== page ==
(Where the "high-focus" lies, Why it's important to make meaningful marks, Why overly-voluptuous lines or exaggerated anatomical forms should be cautioned.)

An orchestra conductor, in a discussion on conducting Mahler's 1st symphony, said he had to be careful not to have too many climaxes in the performance. It is a relatively long symphony, 55 minutes in length, and is full of delightful passages that could be featured each in their own right. But there needs be control over such a temptation so that the overall theme of each of the three movements shall prevail. Drawing is like that. We are the conductors who are tempted also to feature the many interesting passages on the model. Some passages—a wrinkle, a belt buckle, a hair do, are sensuous to the point where we want to render them into little masterpieces of nonessential detail. Usually, a drawing has but one theme, and that theme must be featured or the drawing disintegrates into a montage of unrelated climaxes. There is a story to be told in drawing, whether it is one drawing of a model or many drawings in a scene of animation. True, in both cases there are secondary actions and costuming that must be dealt with, but the story (theme) is all important, while all else must be kept in a subordinate role. Subordinate doesn't mean unimportant. Everything on the drawing is there to help stress the story. Every line drawn should help direct the eye to the theme.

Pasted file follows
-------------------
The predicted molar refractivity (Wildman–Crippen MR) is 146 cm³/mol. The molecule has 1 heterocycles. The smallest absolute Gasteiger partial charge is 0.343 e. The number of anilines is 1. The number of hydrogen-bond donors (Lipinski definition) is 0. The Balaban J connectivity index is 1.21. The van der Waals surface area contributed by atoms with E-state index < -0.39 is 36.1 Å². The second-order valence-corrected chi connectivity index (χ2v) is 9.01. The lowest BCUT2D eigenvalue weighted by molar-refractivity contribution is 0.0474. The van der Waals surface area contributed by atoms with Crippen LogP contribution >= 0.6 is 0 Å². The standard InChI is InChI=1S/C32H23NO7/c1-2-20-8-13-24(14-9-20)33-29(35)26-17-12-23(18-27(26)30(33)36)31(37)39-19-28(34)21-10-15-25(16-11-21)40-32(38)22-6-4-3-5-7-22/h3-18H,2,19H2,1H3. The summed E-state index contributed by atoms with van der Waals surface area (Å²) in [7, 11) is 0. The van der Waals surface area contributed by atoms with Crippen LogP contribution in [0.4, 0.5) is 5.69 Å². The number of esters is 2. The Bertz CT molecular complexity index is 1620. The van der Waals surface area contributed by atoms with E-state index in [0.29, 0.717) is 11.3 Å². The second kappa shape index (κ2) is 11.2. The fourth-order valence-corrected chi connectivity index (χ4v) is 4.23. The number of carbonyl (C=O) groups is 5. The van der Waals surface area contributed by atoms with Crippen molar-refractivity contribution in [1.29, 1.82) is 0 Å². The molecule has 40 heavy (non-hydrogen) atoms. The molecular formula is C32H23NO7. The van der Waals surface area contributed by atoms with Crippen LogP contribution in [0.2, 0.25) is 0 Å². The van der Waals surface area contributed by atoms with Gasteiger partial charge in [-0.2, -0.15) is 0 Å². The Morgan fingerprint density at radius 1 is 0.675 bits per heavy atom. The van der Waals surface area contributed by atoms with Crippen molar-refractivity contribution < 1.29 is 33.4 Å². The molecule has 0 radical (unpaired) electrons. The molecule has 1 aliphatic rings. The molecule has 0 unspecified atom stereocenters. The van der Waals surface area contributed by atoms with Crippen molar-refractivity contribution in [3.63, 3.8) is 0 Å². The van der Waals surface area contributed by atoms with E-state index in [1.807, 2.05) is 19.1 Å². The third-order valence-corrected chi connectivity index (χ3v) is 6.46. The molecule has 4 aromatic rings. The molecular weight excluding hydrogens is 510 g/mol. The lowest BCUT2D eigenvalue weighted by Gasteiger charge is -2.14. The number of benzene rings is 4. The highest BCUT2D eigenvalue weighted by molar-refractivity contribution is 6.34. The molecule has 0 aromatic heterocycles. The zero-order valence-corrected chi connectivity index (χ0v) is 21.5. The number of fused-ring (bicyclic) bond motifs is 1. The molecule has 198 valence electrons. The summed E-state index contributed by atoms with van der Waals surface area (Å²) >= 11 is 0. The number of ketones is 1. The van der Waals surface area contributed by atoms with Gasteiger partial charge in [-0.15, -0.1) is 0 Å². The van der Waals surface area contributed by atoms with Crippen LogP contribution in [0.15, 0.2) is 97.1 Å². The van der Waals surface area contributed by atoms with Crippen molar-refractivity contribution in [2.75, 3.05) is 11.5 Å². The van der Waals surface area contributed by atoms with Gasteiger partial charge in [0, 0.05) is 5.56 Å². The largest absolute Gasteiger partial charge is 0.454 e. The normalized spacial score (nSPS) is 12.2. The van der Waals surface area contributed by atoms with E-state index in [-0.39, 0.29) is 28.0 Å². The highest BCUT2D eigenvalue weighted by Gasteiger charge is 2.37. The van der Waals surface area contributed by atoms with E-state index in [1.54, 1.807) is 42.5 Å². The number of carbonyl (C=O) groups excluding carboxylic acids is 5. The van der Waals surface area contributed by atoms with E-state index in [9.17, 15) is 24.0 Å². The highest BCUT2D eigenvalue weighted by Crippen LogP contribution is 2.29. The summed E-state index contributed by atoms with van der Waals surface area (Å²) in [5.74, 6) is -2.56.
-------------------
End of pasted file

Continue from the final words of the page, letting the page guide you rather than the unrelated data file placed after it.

(Building the body through parts, being present while drawing)

Back to walking. When I am walking, I am (just) walking. I feel the cool breeze or the soothing warmth of the sun; I hear whatever sounds pass into my consciousness; I feel my heels strike the ground as they make contact; I enjoy the sway of my body as it negotiates for balance and forward motion; I watch the scenery go by and am aware of the three-dimensional quality unfolding around me. These factors are all happening simultaneously yet can be enjoyed separately. The same goes for every activity of your daily living. It is possible to go through life (or sometimes just big chunks of it) in a sort of dream state wherein you don't really experience the things you do. And so it is possible to make a drawing (many drawings) without being wholly conscious of what you are drawing. To apply that philosophy to drawing, you simply have to realize: when you are drawing a beak, you are drawing a beak; when you are drawing a feathered head, you are drawing a feathered head. And that goes for any of the hundreds, or will it be thousands, of separate parts you will be called upon to draw. This may seem contrary to my usual preaching about not drawing details in the gesture class. It is a matter of sequence—first the rough gesture drawing, then the detail. The line used to lay in the pose or action (acting) can be all one kind of line, as long as it is flowing, expressive, flexible, searching, and basic. The line to "finalize" the drawing must describe the shape, texture, and malleability of each part. So when drawing a bird's beak, you should aspire to make the drawing say "beak." When you get to the feathered part of the bird, you shift gears or press the, "When I am drawing feathers, I am drawing feathers" button.